We all grew up with a standardized system of learning that measure success by repeating what the teacher told us. We weren’t asked to think on our own and success was measured by regurgitating not thinking. We have adapted much of this school-based model of measuring learning in the workplace. People get scores for annual evaluations. People are rewarded for staying within the box. It is easy to see why we lose creativity when we are at work. We treat work much like a school environment listening to authority and not questioning it. If we know we want to cultivate questioning in the workplace to inspire new ideas, how do we do this? We need to create a safe environment where we invite questioning to lead us to innovative ways of growing.

Reaping the full potential of employee innovation requires removing the barriers that thwart it. Innovative ways and ideas are unlikely to flourish in an overly risk-averse culture.


2011 Public Service Employee Survey Focus on Innovation, Treasury Board Of Canada Secretariat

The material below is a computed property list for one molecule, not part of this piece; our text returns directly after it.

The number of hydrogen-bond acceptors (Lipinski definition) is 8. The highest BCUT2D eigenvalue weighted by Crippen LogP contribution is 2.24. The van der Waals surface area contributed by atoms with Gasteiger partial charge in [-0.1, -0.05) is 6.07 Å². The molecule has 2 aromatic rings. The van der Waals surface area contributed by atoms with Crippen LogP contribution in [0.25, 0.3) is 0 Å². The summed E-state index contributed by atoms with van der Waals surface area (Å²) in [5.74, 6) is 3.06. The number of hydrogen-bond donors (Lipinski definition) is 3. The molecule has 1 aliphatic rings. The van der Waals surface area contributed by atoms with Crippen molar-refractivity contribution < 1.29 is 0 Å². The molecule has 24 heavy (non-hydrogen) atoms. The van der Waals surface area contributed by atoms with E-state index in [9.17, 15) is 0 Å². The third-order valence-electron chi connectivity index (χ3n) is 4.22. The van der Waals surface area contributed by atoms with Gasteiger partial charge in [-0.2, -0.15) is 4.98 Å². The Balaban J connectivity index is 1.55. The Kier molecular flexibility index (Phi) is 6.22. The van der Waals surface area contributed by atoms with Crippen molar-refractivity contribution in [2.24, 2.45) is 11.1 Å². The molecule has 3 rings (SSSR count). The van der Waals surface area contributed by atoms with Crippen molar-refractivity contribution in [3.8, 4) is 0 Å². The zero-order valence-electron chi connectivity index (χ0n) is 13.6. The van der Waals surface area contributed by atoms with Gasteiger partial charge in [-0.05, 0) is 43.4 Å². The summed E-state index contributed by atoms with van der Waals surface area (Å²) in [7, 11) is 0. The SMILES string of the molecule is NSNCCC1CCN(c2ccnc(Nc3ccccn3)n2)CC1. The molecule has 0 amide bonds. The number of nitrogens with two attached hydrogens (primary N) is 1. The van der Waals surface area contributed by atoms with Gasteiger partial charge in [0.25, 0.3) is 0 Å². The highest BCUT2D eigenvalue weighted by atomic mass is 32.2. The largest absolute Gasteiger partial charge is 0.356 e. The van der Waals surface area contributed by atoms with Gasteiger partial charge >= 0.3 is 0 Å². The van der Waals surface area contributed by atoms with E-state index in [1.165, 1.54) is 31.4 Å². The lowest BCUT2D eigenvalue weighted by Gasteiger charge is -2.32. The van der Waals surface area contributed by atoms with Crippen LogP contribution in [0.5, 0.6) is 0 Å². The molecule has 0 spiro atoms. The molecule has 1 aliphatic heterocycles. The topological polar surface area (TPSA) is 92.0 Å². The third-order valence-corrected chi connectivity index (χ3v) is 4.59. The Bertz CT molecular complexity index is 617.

THROUGH THE EYES OF CHILDREN

I drive my 13-year-old son to school daily and have learned through his inquiry what a brilliant mind he is developing. He questions almost everything from a way of gaining new insight or perspective. He challenges status quo to explore ideas not to cause conflict. I often think that many leaders in industry would see huge value in his thought processing. If it is possible for kids to have this ability to breathe new life into established principles, could this same capacity be leveraged to transform the way people in organizations think? He does not see limits to what is possible. This is how he goes through life. Imagine having a team of people in your business using their thought power to have no limits to what your business could do?

THE POWER OF CONTRARY THINKING

I believe it all starts with a willingness to perceive questions being asked (that challenge the way things are done) as a gift to your organization not a curse (if structured effectively). Instead of arriving at work and saying the standard “ we are doing it this way because this is always the way it’s always been done,” imagine being able to stand back and say “ What if we did it differently? How would that change our outcome?” Contrary thinking needs to be leveraged effectively for innovative growth. The thought power that is not being used internally today is mind-boggling.